Popularity of climbing gyms reaches new heights

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Tyler Ashcraft, a member of a climbing team at the Quarry, climbs a wall over a pool. Plastic hold and faux-rock walls are gaining popularity over real rocks. (Ashcraft)
Tyler Ashcraft, a member of a climbing team at the Quarry, climbs a wall over a pool. Plastic holds and faux-rock walls are gaining popularity. (Ashcraft)

Tyler Ashcraft is a lot like other high school students who rush off to practice after the bell rings to release them from class.

However, as 17-year-old Ashcraft grabs his backpack and leaves school, it’s not to the locker room or the football field: it’s Tuesday afternoon and he’s headed to rock climb at the Quarry, a popular indoor climbing gym in Provo.

Ashcraft is on the Quarry’s youth team and climbs at least three times a week — after school on Tuesdays and Thursdays and in the morning on Saturdays.

“I think that I’ve worked it out pretty well,” Ashcraft said. “I think it’s a lot like any other sport. A lot of the other sports actually do more hours so I think it works even better.” The team competes up to a national level.

As teams and individuals compete nationally and rock climbing as a sport is looked at for the 2020 Olympics, it’s clear the rock climbing trend is here to stay.

According to the Climbing Business Journal, in 2015 “the U.S. commercial indoor climbing industry grew by ten percent over last year, with 40 new gyms bringing the total number of commercial climbing facilities in the country up to 388.”

Chris McFarland is the regional manager of Momentum, the largest operator of climbing gyms in Utah. Momentum has expanded to three locations (Sandy, Millcreek and Lehi) under the direction of president and co-founder Jeff Pedersen. The Quarry, also owned by Pedersen, is a sister gym to Momentum. These indoor climbing gyms all consistently grow in membership as the popularity of indoor climbing continues to grow.

“Climbing has been getting much more attention lately and is becoming more of a mainstream activity,” McFarland said. “In the 1990s climbing gyms were little more than plywood panels nailed together in your garage, but now companies spend millions of dollars on carefully designed facilities that serve to inspire and provide for climbers of all abilities.”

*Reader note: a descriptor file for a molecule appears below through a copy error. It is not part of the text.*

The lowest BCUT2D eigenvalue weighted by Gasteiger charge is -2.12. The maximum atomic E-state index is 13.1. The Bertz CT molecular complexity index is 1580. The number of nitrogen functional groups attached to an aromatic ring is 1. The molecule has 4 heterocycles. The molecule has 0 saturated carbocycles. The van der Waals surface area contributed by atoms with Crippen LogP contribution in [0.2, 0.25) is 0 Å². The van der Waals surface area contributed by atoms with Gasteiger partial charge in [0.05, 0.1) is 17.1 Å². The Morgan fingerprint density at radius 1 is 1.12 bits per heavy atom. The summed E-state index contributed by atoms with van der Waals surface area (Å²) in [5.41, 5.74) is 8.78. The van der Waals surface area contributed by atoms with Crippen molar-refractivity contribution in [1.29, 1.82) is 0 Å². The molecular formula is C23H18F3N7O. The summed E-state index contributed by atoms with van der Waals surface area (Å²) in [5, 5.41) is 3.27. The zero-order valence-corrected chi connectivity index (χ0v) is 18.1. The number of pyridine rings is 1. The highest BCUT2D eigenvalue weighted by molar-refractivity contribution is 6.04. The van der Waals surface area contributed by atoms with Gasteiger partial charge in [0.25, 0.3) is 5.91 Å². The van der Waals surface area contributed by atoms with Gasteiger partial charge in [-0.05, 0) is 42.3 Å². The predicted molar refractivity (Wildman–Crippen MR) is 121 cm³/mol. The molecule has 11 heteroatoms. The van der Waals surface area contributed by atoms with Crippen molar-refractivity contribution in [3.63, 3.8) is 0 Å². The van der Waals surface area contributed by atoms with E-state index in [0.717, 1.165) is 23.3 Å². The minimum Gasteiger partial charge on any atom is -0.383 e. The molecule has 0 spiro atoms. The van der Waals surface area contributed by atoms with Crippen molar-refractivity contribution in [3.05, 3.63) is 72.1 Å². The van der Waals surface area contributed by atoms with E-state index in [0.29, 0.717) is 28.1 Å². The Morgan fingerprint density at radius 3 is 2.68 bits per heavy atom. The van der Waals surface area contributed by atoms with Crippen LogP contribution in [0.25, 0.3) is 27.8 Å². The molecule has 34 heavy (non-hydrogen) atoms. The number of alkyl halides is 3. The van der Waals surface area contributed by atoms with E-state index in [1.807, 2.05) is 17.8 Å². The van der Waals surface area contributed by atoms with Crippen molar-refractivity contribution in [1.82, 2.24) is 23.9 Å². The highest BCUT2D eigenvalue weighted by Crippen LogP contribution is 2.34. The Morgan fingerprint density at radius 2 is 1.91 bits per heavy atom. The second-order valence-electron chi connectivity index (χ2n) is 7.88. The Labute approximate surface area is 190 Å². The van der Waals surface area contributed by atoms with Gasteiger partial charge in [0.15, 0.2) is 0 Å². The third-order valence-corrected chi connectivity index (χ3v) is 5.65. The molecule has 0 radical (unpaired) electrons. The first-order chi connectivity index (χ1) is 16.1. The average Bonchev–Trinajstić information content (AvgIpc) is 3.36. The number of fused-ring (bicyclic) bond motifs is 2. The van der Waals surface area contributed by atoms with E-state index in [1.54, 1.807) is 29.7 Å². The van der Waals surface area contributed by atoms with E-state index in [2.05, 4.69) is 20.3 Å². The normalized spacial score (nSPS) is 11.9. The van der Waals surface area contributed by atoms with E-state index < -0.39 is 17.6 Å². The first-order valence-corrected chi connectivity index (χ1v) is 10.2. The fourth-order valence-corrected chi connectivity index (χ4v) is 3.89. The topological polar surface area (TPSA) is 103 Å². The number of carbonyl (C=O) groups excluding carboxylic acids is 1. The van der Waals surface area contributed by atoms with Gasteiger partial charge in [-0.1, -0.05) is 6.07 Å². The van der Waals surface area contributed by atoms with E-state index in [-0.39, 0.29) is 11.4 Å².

McFarland noted that most universities and even high schools are now providing more climbing opportunities — a far stretch from the time of plywood panels.

Willis Knapp, manager of the Quarry, echoes McFarland’s sentiment of the 1990s climbing culture. A BYU graduate in outdoor recreation, he has always been passionate for the outdoors and appreciative of the challenge of climbing. Knapp first started climbing in 1990 when a friend took him up Provo’s Rock Canyon.

Knapp frequently tells the story of going up Rock Canyon, building a bonfire by the painted green gate and not seeing anybody. Now, it’s rare for him to not see other climbers while up the canyon.

Tyler Ashcraft boulders at the Quarry in Provo, Utah. Indoor climbing gyms are growing in popularity across the nation. (Tyler Ashcraft)

“When I just go up Rock Canyon I see tons of people and climbers,” Knapp said. “If you did (the bonfire) now, the police would probably tell you to put out the fire.”

Knapp attributes much of the growth of outdoor climbing, like the popularity of Rock Canyon, to the increase in indoor climbing.

The Quarry has sat comfortably at 2494 N. University Parkway since 2000, and Knapp has been the manager since 2006. A relatively small facility at only 13,000 square feet, the Quarry boasts an impressive membership of almost 2,000. Management runs smoothly with 25 employees.

“I know that in 2007 we probably had 700 (memberships),” Knapp said. “The monthly revenue that we collect from our memberships has tripled since then.”

The monthly memberships range from student or family memberships to the youth team like Ashcraft’s.